The Mediterranean Sea hosts thousands of loggerhead turtles during their nesting season. And the Greek shoreline serves as one of the largest loggerhead breeding grounds in the world.
No wonder turtle conservation is a hot topic in Greece.
In fact, in the 1980s a society named ARCHELON was established by a group of concerned citizens and scientists.
They were determined to protect the loggerhead turtle, and focused on the development of the shoreline, which had a negative impact on sea turtle habitats.
This organisation worked alongside the government to establish protective regulations that are still in place today.
GVI partners with ARCHELON in Greece to patrol the beach, locate new tracks and nests, measure the size of sea turtles, record data, install protective night grids, and conduct public awareness activities in Greek communities.
The data collected is used to develop local coastal-management plans and international conservation strategies.
And, by assisting in protecting nests against predation and flooding, GVI volunteers can contribute towards the survival of as many hatchlings as possible.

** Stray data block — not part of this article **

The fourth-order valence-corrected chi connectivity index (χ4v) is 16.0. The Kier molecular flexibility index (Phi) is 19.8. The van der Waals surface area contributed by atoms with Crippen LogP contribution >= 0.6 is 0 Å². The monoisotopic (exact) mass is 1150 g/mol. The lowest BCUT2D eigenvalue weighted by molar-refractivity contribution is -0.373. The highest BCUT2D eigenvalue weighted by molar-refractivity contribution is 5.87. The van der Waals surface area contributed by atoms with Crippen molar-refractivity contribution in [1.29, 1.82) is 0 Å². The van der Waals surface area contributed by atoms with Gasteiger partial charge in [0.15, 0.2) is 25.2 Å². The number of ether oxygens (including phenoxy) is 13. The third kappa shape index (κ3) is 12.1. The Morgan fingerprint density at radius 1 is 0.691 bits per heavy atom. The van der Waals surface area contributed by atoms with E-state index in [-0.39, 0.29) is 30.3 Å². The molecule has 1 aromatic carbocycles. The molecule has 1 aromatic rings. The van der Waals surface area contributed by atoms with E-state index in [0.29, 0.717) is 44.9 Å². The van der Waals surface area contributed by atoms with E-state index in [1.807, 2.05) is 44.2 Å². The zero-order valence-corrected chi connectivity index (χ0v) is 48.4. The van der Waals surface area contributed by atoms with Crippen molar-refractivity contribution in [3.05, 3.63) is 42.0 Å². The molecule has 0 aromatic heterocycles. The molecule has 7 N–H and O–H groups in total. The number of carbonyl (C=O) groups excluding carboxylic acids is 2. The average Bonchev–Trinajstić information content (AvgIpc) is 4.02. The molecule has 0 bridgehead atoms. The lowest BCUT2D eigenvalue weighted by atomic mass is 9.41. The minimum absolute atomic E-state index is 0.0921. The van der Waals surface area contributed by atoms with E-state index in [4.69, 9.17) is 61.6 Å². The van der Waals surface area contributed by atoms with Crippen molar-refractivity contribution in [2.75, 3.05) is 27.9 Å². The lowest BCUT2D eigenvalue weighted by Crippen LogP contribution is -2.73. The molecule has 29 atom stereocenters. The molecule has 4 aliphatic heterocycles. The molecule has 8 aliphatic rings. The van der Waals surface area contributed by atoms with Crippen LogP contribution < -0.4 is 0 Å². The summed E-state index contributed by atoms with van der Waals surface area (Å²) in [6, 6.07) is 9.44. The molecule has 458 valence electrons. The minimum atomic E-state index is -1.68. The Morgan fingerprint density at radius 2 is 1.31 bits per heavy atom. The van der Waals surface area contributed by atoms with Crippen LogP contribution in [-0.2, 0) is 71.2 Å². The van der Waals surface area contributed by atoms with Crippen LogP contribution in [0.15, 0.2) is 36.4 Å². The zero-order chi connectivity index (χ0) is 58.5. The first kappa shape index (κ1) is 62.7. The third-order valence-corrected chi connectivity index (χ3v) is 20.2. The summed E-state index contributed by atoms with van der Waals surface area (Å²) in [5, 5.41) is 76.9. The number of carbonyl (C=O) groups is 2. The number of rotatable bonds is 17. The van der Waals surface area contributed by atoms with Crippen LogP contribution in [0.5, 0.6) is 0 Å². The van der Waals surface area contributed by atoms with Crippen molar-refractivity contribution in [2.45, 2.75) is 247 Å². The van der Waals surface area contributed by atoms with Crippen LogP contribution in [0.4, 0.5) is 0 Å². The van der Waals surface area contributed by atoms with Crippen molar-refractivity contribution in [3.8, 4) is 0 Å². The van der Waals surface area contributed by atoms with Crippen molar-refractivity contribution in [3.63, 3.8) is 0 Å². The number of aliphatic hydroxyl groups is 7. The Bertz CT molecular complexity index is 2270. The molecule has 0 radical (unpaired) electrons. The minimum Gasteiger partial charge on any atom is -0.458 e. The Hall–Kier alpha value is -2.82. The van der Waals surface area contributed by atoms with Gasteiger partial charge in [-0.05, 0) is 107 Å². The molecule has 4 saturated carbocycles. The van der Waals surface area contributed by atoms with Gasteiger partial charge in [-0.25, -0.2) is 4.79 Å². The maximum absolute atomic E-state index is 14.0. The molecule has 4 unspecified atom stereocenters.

Black rhinos in South Africa are listed as critically endangered according to the IUCN. The black rhino population has experienced a more than 90% decline in their numbers since 1970.
Today, few rhinos survive outside of national parks, due to poaching and the destruction of their natural habitat.
In 2017, 1,028 rhinos were poached. This was a slightly lower figure than in 2016, but a significant increase when compared to 2007 – when just 13 rhinos were poached.
Black rhinos are poached primarily for their horns. These horns are used in some traditional medicines or are sold in illegal trade.
Rhinos are known as megaherbivores – very large animals that only eat plants, and are considered a keystone species – a species that is important in maintaining the habitat they live in.
Grazers, like rhinos, play a critical role in keeping the ecosystem balanced. Their grazing keeps grass short, and because they prefer to eat certain plants over others, they influence the types of plants that grow in an area, and how fast they grow.
As a volunteer on GVI’s anti-poaching project, you’ll learn about the conservation concerns in South Africa.
You’ll also get involved in activities that build on public awareness of these issues, and work alongside local partners to collect data on rhinos, and other wildlife species.